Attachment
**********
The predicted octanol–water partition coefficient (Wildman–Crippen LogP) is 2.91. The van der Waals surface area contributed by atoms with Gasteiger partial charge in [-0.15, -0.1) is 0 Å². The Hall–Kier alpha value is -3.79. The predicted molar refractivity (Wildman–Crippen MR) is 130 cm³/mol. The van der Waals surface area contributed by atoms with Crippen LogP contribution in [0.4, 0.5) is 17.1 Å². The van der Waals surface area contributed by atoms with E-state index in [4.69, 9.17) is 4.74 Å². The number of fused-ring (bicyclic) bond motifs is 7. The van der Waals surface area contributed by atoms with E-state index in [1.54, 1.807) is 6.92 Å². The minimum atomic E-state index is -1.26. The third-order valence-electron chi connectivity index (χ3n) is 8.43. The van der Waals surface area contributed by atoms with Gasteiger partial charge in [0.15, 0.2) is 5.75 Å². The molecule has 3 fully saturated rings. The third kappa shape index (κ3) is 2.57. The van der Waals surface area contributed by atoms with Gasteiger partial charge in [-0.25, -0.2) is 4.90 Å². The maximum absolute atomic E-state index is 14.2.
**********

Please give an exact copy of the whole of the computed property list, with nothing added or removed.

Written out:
The predicted octanol–water partition coefficient (Wildman–Crippen LogP) is 2.91. The van der Waals surface area contributed by atoms with Gasteiger partial charge in [-0.15, -0.1) is 0 Å². The Hall–Kier alpha value is -3.79. The predicted molar refractivity (Wildman–Crippen MR) is 130 cm³/mol. The van der Waals surface area contributed by atoms with Crippen LogP contribution in [0.4, 0.5) is 17.1 Å². The van der Waals surface area contributed by atoms with E-state index in [4.69, 9.17) is 4.74 Å². The number of fused-ring (bicyclic) bond motifs is 7. The van der Waals surface area contributed by atoms with E-state index in [1.54, 1.807) is 6.92 Å². The minimum atomic E-state index is -1.26. The third-order valence-electron chi connectivity index (χ3n) is 8.43. The van der Waals surface area contributed by atoms with Gasteiger partial charge in [0.15, 0.2) is 5.75 Å². The molecule has 3 fully saturated rings. The third kappa shape index (κ3) is 2.57. The van der Waals surface area contributed by atoms with Gasteiger partial charge in [-0.25, -0.2) is 4.90 Å². The maximum absolute atomic E-state index is 14.2.